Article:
“The 20 song album covers traditional Javanese and Balinese gamelan, Asia-Pacific folk music, free jazz, and free noise…. If you have an open inquiring mind and love hearing a variety of sound, this is excellent. – Darryl Baser, muzic.net.nz“
For the first half the year I lived in Okinawa (as an English teacher, on the JET Programme)
Okinawa is not what most gaijin would expect from Japan – more tropical and laidback, Hawaiian-influenced even. A part of the world with its own unique identity, and amazing marine life. I visited some of the islands, and studied the traditional eisa music played on the sanshin.
and then travelled to mainland Japan,
After leaving Japan, I stopped in Wellington for a flying visit
on my way to Western Australia
I lived in Perth, WA for the next two and a half years – enjoying the warm climate, and cycling and surfing – but it eventually became isolating.
and then to Java, Bali, and Nusa Penida islands in Indonesia.
I learned the basics of gamelan music.
As well as visiting Indonesia, I had joined the gamelan Gamelan Sekar Puri in Perth.
On returning again to Wellington I joined the Gamelan Taniwha Jaya (Balinese)and Gamelan Padhang Moncar (Javanese style) ensembles. This was a chance to immerse in a traditional music form with a history going back over 40 years in NZ and centuries in Indonesia.
- Ngumbang brought things full circle, a synthesis of styles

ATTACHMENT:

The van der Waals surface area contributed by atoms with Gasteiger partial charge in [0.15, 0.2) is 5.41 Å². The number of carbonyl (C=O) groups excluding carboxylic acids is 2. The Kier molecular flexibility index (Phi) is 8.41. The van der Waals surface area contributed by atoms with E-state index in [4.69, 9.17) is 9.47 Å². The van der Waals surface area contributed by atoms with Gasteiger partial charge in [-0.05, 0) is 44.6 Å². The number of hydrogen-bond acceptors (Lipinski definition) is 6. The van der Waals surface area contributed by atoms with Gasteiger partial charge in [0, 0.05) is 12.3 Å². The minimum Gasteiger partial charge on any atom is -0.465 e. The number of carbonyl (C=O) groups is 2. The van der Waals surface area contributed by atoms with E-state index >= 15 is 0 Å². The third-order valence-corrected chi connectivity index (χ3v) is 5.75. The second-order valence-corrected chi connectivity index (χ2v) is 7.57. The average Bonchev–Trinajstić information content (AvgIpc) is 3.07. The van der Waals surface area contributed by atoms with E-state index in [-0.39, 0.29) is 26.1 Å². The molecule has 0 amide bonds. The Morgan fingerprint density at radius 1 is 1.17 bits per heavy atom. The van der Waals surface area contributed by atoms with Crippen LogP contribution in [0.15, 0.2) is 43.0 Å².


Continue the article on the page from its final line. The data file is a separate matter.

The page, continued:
and the Winter met for the last time (to date)
- I performed as a solo show with a live soundtrack in the NZ Fringe Festival – East to West, a movie of my travels – and took it on tour to Invercargill.
- I also travelled to Fiji
…and I formed a new duo
We first met in high school back in New Plymouth and he played on the Marion Flow and dAdApApA sessions back in 1999. We busked and played a bunch of gigs around Wellington, released our first album in 2017, and performed a successful season in the NZ Fringe Festival in 2018.
The last five (of the 20) tracks were recorded in 2018 – each in a different genre:
* a new Indonesia-inspired electro-acoustic collaboration with Emit Snake-Beings
* a solo acoustic song written by my great-great-grandfather
* a Wairarapa psychedelic country folk jam with Nat da Hatt
* a Wairarapa free noise electric drone with Campbell Kneale, maestro of the genre
* and concluding with a Fijian folk song, inspired by my visits to Fiji in 2016 and 2018
By this time I’d turned 40 and, driven out of Wellington by the absurdity of the NZ housing market, moved to the Wairarapa –
the Electricka Zoo played in Featherston, our last gig (to date)
I also began to experiment with animated visuals:
and, on the other hand discovered an ancestor who had come to the Wairarapa long before me, and who would inspire a next major project…